Vitamin C needs to be complexed to carbs (the vitamin C molecule needs to be attached to a carbohydrate molecule) to increase absorption and reduce possible diarrhoea. That diarrhoea is caused by the body flushing out what it can’t absorb in the small intestine (your vitamin C in the improper form). Vitamin C is mostly present in fruits – which contain fructose – thereby allowing your body to absorb the nutrient. If you are watching your sugar intake, there are products out there, such as Metagenics Ultra Potent-C, that use Ribose instead so you can avoid the insulin response associated with fructose intake. Ribose has also been proven to reduce oxidative stress (such as damage created by strenuous exercise) and aids in the removal of lactic acid, as does vitamin C, so you get a double bang for your buck with this product. But that’s not all! Vitamin C aids the production of our old friend, ATP, helps wound healing, and is a co-factor to building collagen and repairing muscle. It is normally recommended to take 1 000 mg of vitamin C a day (the RDA is enough to prevent scurvy). I suggest athletes take a minimum of 4 000 to 8 000 mg a day. Vitamin C products available in South Africa include Natural Vibrance Super Natural C and NRF Vita-C (powder form). During and post-workout are the optimal times to take vitamin C. You can even make your own energy drink with it.

Editor’s note: Excellent food sources of vitamin C include:

Broccoli, bell peppers, Brussels sprouts, cauliflower, lemon juice, strawberries, mustard greens, kiwifruit, papaya, kale, cabbage, romaine lettuce, turnip greens, oranges, cantaloupe, summer and winter squash, grapefruit, pineapple, chard, tomatoes, collard greens, raspberries, spinach, green beans, fennel, cranberries, asparagus and watermelon.

7. Coenzyme Q10 (CoQ10)

Coenzyme Q10 is an important antioxidant also known as ubiquinone (good!), ubiquinol (not-so-good), and abbreviated at times to CoQ10. CoQ10 is the ONLY antioxidant found within cells and it allows the mitochondria to produce ATP. It also gets rid of lactic acid (and other waste). CoQ10 should be in the news more because of its important implications for the heart – which is high in CoQ10 to keep us ticking. CoQ10 in the heart can be depleted by statins (drugs used to treat high cholesterol) and ‘stressful’ athletic training/exercise (ultra-distance athletes, crossfitters, etc.). In fact, there have been a number of young, ultra-distance runners drop dead from cardiac failure due to the lack of CoQ10 in their hearts which caused scarring and damage from years of training abuse. Anyone who participates in strenuous training or is on statin drugs should take CoQ10. The best, most usable form of CoQ10 is ubiquinone (not ubiquinol which enters the bloodstream but does not go into the cells) delivered in oil (make sure it’s an approved oil and not soy, which is common). Don’t take your CoQ10 at the same time as your fish or vegetable oils because this can actually inhibit the absorption rate. A recommended dosage of CoQ10 is 100 to 200 mg a day and higher dosages can actually be used to treat diseases such as essential hypertension and certain heart arrhythmias. If you are an athlete, try increasing your dosage when you are approaching an event to improve performance, endurance, strength and recovery. Post-workout is the best time to take your CoQ10 but don’t take it too close to bedtime if you are sensitive to stimulants.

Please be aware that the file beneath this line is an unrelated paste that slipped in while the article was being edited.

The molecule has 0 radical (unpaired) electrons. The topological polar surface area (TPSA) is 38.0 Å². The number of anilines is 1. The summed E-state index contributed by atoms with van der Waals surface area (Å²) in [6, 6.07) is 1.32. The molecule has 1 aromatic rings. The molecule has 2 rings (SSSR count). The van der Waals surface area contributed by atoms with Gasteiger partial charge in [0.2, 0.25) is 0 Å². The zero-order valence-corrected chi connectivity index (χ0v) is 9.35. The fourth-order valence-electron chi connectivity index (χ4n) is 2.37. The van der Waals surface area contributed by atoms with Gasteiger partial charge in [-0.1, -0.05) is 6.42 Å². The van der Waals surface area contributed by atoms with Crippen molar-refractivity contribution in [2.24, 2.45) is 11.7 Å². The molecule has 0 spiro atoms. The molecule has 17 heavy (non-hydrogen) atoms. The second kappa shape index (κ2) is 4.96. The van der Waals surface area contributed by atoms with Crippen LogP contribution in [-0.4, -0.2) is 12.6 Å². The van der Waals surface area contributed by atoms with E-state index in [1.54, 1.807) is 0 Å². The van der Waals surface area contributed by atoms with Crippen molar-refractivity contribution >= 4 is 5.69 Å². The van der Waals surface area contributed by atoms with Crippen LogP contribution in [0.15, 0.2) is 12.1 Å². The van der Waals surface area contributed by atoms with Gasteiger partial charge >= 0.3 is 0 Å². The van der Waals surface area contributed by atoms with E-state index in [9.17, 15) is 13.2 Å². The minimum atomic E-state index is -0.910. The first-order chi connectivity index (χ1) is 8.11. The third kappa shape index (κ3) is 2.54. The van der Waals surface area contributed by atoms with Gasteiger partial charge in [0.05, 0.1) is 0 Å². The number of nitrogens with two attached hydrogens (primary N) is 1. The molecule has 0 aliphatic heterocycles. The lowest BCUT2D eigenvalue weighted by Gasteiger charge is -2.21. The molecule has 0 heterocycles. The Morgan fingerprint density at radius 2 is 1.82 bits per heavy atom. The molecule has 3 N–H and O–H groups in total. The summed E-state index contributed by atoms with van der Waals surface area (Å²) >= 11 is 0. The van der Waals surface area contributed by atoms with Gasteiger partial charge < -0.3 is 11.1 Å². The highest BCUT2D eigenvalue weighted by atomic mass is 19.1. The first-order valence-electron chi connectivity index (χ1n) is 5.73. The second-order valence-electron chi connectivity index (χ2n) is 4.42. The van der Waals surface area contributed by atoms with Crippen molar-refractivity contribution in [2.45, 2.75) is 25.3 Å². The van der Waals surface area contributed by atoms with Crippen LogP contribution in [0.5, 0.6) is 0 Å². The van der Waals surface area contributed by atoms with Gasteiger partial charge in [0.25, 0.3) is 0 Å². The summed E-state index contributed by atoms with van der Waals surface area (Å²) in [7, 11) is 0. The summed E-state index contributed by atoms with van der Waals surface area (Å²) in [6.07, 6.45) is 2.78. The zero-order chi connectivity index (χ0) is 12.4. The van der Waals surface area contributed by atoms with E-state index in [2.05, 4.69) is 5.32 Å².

Hopefully this article has helped you understand why we take different supplements, how to determine what you need to be taking, and how to judge the quality of your supplements. I recommend starting with these and going from there to your secondary supplements if you still feel something is missing or you aren’t getting the results you are seeking. Remember, secondary supplements will be different for everyone.


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Top 7 Supplements for Athletes

Michele Veux
About The Author
- Formal education in sociology and ‘foodways’, extensive research, and owning a Paleo-friendly catering service, have helped her emphasise the importance of nutrition in her practice. Healthy, creative meal planning and holistic solutions to common ailments are her current focus. A lifelong athlete with a personal history of injury, she’s made it her duty to spread the word about alternative treatments and the importance of nutrition in healing not only injury, but also the gut. She is Director of Coaching at Invictus Fitness in San Diego, California.